JA: Indeed a riddle of both, space and time, the women attired throughout the gym room stage an experience which is not their own... Former terms implicated in their posed stillness, it is the look alike of a photograph. Likewise the contour of their bodies is involved. Other to themselves, they look and they don't look like contemporary women. Roberta Smith, in her Friday NY Times review, appeals to their hypothetical virginity. If the assumption knocks off space, draws back time-from conversion, from transition-the actual stance, imposing enough, wields in the apologue of eternity.
CL: The history the Wilsons refer to involves repopulating an isolated continent after WWI and a secretly endorsed eugenics policy.
JA: The human myth, the famous dream with all its dubious connotations, already in 1870 Darwin writes, "There is apparently much truth in the belief that the wonderful progress of the United States, as well as the character of the people, are the results of Natural Selection; for the more energetic, restless, and courageous men from all parts of Europe have emigrated during the last ten or twelve generations to that great country, and have there succeeded best." Charles Darwin, The Descent of Man, p. 147.
Curiously enough the book is called The "Descent" of Man. Of course we know this is the descent connected to blood, lineage... still, it sounds rather paradoxical that man along history would persist with the eugenics policy as a way to perfect the human race. Inbreeding fails to achieve perfection, the way the sons of kings that married their family failed to make them prettier in behalf of making them defectuous. Again, I don't think the character of the people in the US, are the results of Natural Selection... Contrariwise I infer their good disposition comes from an incommensurable mixture that accords for the very melting pot where the selection happens on its own. And this selection is not natural rather it's cultural - based on adaptation, brainpower...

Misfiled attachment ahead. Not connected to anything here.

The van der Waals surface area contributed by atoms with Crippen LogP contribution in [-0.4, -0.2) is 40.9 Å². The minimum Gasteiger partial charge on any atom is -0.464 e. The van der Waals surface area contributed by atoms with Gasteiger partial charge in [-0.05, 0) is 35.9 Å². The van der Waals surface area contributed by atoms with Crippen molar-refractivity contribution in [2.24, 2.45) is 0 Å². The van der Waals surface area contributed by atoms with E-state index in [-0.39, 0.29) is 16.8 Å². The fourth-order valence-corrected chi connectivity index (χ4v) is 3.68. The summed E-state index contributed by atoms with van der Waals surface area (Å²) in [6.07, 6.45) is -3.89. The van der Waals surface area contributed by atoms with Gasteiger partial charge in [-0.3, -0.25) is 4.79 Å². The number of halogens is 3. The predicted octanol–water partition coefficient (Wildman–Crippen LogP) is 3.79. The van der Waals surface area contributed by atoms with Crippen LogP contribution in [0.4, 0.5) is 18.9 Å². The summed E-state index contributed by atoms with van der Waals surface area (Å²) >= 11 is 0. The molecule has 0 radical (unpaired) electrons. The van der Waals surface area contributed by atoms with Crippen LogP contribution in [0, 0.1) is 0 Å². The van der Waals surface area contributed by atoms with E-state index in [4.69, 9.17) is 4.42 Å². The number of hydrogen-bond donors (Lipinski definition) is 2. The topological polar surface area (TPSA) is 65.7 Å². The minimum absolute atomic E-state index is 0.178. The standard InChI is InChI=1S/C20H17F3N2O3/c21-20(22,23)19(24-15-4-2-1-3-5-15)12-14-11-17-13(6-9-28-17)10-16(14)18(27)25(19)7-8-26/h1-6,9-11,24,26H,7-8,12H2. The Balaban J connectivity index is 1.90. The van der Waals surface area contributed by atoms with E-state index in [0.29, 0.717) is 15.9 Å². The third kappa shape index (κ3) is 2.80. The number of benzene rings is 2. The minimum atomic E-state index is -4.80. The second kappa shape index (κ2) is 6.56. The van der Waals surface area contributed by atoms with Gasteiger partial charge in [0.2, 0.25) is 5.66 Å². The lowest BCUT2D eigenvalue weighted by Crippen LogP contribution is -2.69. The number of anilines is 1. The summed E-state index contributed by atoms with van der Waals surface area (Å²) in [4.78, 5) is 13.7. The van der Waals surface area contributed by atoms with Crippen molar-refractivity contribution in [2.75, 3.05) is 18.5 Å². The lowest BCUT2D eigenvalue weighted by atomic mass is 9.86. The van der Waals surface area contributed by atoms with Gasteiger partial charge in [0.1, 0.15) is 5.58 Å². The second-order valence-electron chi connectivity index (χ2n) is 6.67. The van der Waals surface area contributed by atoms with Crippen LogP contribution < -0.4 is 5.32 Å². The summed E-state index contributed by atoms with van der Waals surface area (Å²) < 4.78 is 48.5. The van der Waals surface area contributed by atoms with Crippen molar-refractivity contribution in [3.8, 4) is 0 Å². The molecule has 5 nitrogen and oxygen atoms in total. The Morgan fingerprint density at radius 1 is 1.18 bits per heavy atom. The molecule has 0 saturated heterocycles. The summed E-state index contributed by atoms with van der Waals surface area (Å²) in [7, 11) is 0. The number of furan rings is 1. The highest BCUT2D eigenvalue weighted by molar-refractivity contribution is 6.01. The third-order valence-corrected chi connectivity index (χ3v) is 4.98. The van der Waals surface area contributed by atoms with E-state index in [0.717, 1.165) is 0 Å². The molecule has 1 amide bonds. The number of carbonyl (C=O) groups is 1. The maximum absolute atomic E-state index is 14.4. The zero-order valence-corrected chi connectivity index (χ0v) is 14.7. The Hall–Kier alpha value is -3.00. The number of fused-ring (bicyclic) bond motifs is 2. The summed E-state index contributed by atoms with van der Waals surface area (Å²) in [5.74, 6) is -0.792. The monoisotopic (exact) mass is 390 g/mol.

CL: Yet the women in the video seem somehow aware of the artifice. They suppress smiles and have an air of self-consciousness. This creates for me an exciting tension.
JA: In the interpreting of the scene lies the illusion and the complicity, foreclosure of space and time bound to derive from the Erewhon people's air of self-consciousness-they "know" what they are up to.
CL: Although originally intended to promote health, the positions they hold are awkward. Each person appearing the same but unique in the lift and bend and stiffness. What did you think of when you saw these women holding these postures?
JA: The notion that what exists, ex-sists outside space and outside time is significant. Why? Time introduces negativity-disappearance, wear and tear, aging, death, decline. Space introduces perspective, scenery, the gaze. Freud says one cannot look at death in the face any more than the sun.
Outside however is the realm of the word, the spoken word... The uttered. What first pulled my attention when I saw these postures and the women holding them was the dormant in the scene's frozen quality. It is not only being which one removes from time, also truth. And what if these postures and the women holding them stand for the certain kind of language fit to interpret the feminine side of it?
The men died at war. Whatever is left of them, corresponding with sick, mutilated, disabled people, bears prone to inhabit a network of Public Health Institutions. Provided the actual network is precisely what gets vacated, who did it? Who implemented the vandalic action imbued with the emptying of hospitals, of clinics, of sanatoriums?
There are no men. Woman is whole. A universal concept, this is how the Word gets to speak its appearance in the figure of unique creatures posing from a place called Erewhon-"nowhere."
Art: Jane and Louise Wilson
Erewhon (Denniston), c-print on aluminum plexi box, 2004
Erewhon (Chilsholm Ward), c-print on aluminum plexi box, 2004
Erwhon (Rutheford Ward), c-print on aluminum plexi box, 2004
courtesy 303 Gallery, NYC.